submitted by Umair Ijaz.
(roll Number 1 BS English 4th semester)
submitted to: Sir Waseem Akhtar.
date of submission: 12-06-2012.
In this chapter, I shall define ethnography and describe its central characteristics and principles. I shall also look at the key research concepts of reliability and validity as they relate to ethnography, and will discuss the importance of context to ethnographic inquiry. In the final part of the chapter, I shall highlight some of the 'central concerns of this topic by contrasting psychometry and ethnography, The chapter seeks to address the following questions: •- What do we mean by ethnography?
•- What are the key principles guiding ethnographic research? •- How might one deal with threats to the reliability and validity of this type of research? •- Why is context important to ethnographic research?
•- In what ways does ethnography contrast with psychometric research?
Ethnography involves the study of the culture/characteristics of a group to real-world rather than Laboratory settings. The researcher makes no act to isolate or manipulate the phenomena under investigation, and insight generalizations emerge from close contact with the data rather than from theory of language learning and use. it is a qualitative type of research. Ethnography is provided by LeCompte and Goetz (1982). They use ethnography shorthand term to encompass a range of qualitative methods including study research, field research, and anthropological research. LeCompte and Goetz argue that Ethnography is defined by the use of participant and non-participant observation, a focus on natural settings, use of the subjective views and belief systems of the participants in the research process to structure that research,and avoidance by the investigators of manipulating the study variables. Wilson (1982) identifies the roots of ethnography in anthropology and sociology although there is also a strong tradition in research into animal behaviour (see, for example, Martin and Bareson 1985). Chaudron (1988) identifies ethnography as one of the four major traditions in applied linguistic research, although he does not devote a great deal of his book to research carried out within this tradition. He characterizes ethnographic research as a qualitative, process-oriented approach to the investigation of interaction, and points our that it is a rigorous tradition in its own right, involving 'considerable training, continuous record keeping, extensive participatory involvement of the researcher in the classroom, and careful interpretation of the usually multifaceted data. Watson and Ulichny (1988) identify several key principles of ethnographic research. These include the adoption of a grounded approach to data the use of 'thick' explanation, and going beyond description to analysis interpretation and explanation. They point out that ethnography involves interpretation, analysis, and explanation not just adoptation. Explanation takes the form of grounded ; theory which, as we have seen, is theory based in and derived from data and arrived at through a systematic process of induction'(The most complete treatment of grounded theory is to be found in Glaser and Strauss Their two other key principles are 'holism' and 'thick' explanation.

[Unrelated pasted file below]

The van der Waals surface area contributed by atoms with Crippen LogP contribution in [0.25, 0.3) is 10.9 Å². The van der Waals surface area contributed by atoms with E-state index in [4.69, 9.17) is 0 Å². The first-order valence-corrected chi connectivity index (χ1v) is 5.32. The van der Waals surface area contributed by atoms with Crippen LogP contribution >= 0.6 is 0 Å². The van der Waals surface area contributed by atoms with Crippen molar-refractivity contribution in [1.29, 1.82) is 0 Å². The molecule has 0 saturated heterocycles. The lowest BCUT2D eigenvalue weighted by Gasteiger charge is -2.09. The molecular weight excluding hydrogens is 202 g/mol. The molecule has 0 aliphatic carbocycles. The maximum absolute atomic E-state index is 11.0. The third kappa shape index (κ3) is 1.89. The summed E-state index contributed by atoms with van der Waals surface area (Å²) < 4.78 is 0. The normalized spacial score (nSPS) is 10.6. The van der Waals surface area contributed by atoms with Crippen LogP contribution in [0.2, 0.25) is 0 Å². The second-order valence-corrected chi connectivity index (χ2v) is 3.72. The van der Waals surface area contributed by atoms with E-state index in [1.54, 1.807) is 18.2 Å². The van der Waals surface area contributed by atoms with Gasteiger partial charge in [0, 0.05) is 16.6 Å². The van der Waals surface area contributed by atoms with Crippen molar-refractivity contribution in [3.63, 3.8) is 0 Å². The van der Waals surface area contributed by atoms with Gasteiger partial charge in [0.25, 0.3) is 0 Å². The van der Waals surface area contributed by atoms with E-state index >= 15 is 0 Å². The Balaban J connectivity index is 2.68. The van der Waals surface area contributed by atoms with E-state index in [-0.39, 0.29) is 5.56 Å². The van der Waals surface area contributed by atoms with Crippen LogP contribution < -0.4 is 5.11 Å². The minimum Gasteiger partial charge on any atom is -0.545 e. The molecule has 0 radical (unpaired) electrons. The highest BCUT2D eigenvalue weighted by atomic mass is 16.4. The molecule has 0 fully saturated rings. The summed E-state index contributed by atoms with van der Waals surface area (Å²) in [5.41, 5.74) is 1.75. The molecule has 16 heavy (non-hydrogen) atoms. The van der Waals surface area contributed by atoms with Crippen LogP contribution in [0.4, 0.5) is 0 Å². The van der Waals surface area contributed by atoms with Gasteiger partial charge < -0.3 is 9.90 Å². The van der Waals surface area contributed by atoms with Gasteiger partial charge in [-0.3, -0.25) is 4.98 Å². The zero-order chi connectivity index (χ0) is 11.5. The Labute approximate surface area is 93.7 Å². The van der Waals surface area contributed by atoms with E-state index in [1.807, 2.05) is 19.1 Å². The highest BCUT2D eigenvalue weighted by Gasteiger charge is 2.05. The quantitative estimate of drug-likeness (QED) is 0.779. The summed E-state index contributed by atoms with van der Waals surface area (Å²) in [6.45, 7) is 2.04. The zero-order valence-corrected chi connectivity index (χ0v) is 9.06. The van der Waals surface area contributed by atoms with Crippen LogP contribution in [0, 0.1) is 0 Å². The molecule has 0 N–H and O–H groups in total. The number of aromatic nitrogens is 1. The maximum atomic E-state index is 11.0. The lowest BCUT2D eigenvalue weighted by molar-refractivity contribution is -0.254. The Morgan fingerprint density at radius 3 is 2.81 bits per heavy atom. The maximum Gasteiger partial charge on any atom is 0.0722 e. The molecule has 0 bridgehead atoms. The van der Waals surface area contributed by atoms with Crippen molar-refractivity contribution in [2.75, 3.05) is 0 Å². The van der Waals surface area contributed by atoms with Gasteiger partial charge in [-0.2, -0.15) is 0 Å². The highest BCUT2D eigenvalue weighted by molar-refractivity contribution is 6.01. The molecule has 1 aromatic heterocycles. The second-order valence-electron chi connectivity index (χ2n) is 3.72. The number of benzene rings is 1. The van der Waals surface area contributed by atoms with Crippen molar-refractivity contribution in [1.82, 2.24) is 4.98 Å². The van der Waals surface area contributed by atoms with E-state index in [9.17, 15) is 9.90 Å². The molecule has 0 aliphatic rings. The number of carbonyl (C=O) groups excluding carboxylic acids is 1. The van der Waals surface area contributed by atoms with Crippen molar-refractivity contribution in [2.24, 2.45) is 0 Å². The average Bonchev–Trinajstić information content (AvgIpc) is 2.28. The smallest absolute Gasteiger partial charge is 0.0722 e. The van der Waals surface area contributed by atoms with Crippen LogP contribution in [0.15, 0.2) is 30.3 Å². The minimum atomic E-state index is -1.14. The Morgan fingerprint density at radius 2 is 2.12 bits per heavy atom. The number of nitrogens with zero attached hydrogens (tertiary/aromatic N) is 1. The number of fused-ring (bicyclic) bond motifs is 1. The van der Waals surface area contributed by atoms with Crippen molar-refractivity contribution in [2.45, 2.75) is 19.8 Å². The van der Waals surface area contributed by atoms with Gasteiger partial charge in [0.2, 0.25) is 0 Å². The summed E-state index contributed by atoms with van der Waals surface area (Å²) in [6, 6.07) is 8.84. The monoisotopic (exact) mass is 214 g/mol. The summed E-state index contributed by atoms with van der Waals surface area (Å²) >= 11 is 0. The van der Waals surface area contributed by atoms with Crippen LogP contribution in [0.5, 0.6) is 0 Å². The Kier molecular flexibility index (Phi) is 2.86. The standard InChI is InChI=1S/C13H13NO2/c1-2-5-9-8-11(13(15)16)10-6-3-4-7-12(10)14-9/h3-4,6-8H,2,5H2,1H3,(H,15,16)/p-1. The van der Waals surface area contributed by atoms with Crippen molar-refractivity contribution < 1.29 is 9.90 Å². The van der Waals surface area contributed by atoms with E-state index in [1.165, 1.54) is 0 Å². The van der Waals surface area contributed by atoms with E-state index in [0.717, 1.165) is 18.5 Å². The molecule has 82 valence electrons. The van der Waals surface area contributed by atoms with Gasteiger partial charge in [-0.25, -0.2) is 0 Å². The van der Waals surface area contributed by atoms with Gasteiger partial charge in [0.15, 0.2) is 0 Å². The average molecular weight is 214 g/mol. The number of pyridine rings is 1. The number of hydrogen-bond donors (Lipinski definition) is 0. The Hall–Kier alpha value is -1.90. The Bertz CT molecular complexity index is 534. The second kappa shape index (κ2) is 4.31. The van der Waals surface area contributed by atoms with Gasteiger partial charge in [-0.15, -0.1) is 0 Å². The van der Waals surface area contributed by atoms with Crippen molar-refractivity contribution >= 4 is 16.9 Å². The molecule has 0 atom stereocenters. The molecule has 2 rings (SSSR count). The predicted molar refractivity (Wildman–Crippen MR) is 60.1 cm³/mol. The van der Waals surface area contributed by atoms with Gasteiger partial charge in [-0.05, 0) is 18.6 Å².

Principles of ethnographic research
Ethnography has suffered somewhat from being applied rather loosely to any research that is not a formal experiment, giving rise, in some quarters, to the suspicion that the tradition and its practitioners lack rigour. However, as Chaudron (1988) and others have pointed out, true ethnography demands as much training, skill, and dedication as psychometric research. WiLson relates the tradition to two sets of hypotheses about human behaviour. These are: 1. the naturalistic ecological...